As one-time Vermont-based janitor and gas station attendant Ronald Read displayed, you don't need to earn a six-figure income to become a multimillionaire.
Unbeknownst to even his family until he died at age 92 in June 2014, Read had quietly built an $8 million portfolio. He bequeathed most of it to his local hospital and library.
The lifelong resident of Brattleboro, Vermont, maintained a frugal lifestyle and never spent money unless he had to. But it was his smart investing strategy that reaped such astounding financial rewards.
He was a good stock picker and had the control to buy and hold stocks for the long haul, a strategy billionaire investor Warren Buffett recommends.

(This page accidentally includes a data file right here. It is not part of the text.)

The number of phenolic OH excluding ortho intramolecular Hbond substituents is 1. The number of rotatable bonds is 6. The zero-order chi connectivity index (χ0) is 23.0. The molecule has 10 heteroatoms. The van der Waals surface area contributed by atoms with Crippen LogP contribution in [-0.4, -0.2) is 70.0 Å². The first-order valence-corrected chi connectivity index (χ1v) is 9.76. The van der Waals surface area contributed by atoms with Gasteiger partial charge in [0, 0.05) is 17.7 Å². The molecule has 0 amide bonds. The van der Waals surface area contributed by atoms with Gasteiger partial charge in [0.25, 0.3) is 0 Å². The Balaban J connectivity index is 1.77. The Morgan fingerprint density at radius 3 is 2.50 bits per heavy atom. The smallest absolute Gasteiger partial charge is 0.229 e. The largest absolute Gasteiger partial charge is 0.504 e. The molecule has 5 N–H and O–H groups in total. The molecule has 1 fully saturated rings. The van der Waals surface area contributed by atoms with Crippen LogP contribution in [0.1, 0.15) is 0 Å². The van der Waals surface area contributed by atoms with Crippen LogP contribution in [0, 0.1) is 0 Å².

"The money is made in investments by investing," Buffett told CNBC, "and by owning good companies for long periods of time. If they buy good companies, buy them over time, they're going to do fine 10, 20, 30 years from now."
Read, who owned at least 95 stocks at the time of his death, "didn't always hit home runs," The Wall Street Journal reported in 2015. "His portfolio included shares of Lehman Brothers Holdings, the financial firm that collapsed in 2008, for example. But he was willing to stick with his picks for many, many years."
One such pick was Pacific Gas & Electric, which he bought 39 shares of in 1959. "The shares were worth about $2,380 then," the publication reported. "They were worth about $10,735 at his death, taking into account subsequent stock splits of 2-for-1 and 3-for-1 that increased the share total to 234."
Just like in virtually every other aspect of personal finance, you shouldn't rely on investing to "get rich quick." It's a long-term game, and one of the best things you can do for your investments is leave them alone.
As Buffett says, "If you aren't willing to own a stock for 10 years, don't even think about owning it for 10 minutes."